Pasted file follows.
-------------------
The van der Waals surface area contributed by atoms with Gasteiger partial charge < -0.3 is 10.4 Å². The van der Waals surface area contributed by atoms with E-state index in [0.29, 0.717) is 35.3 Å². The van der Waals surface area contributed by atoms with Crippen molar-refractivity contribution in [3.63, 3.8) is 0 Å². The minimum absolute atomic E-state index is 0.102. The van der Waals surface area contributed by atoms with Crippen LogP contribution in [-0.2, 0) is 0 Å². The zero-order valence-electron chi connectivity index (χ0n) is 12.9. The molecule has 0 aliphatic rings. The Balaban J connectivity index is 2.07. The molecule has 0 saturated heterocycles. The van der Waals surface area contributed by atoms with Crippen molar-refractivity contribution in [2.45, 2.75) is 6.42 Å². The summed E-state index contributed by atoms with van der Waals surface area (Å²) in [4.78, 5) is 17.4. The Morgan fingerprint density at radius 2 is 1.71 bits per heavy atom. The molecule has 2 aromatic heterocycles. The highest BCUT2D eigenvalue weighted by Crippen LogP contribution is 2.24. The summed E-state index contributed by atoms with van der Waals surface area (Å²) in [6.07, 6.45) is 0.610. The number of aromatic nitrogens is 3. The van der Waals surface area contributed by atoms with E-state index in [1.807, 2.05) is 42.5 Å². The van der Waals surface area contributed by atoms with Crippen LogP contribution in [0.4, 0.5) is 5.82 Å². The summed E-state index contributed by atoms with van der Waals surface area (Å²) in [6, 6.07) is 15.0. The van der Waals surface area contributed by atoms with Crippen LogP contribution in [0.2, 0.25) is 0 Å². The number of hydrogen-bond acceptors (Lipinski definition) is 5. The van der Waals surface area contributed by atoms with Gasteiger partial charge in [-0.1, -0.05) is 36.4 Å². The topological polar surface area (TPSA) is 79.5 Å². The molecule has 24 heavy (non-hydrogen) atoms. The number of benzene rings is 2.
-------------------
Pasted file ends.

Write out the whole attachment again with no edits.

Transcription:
The van der Waals surface area contributed by atoms with Gasteiger partial charge < -0.3 is 10.4 Å². The van der Waals surface area contributed by atoms with E-state index in [0.29, 0.717) is 35.3 Å². The van der Waals surface area contributed by atoms with Crippen molar-refractivity contribution in [3.63, 3.8) is 0 Å². The minimum absolute atomic E-state index is 0.102. The van der Waals surface area contributed by atoms with Crippen LogP contribution in [-0.2, 0) is 0 Å². The zero-order valence-electron chi connectivity index (χ0n) is 12.9. The molecule has 0 aliphatic rings. The Balaban J connectivity index is 2.07. The molecule has 0 saturated heterocycles. The van der Waals surface area contributed by atoms with Crippen molar-refractivity contribution in [2.45, 2.75) is 6.42 Å². The summed E-state index contributed by atoms with van der Waals surface area (Å²) in [4.78, 5) is 17.4. The Morgan fingerprint density at radius 2 is 1.71 bits per heavy atom. The molecule has 2 aromatic heterocycles. The highest BCUT2D eigenvalue weighted by Crippen LogP contribution is 2.24. The summed E-state index contributed by atoms with van der Waals surface area (Å²) in [6.07, 6.45) is 0.610. The number of aromatic nitrogens is 3. The van der Waals surface area contributed by atoms with E-state index in [1.807, 2.05) is 42.5 Å². The van der Waals surface area contributed by atoms with Crippen LogP contribution in [0.4, 0.5) is 5.82 Å². The summed E-state index contributed by atoms with van der Waals surface area (Å²) in [6, 6.07) is 15.0. The van der Waals surface area contributed by atoms with Crippen LogP contribution in [0.2, 0.25) is 0 Å². The number of hydrogen-bond acceptors (Lipinski definition) is 5. The van der Waals surface area contributed by atoms with Gasteiger partial charge in [-0.1, -0.05) is 36.4 Å². The topological polar surface area (TPSA) is 79.5 Å². The molecule has 24 heavy (non-hydrogen) atoms. The number of benzene rings is 2.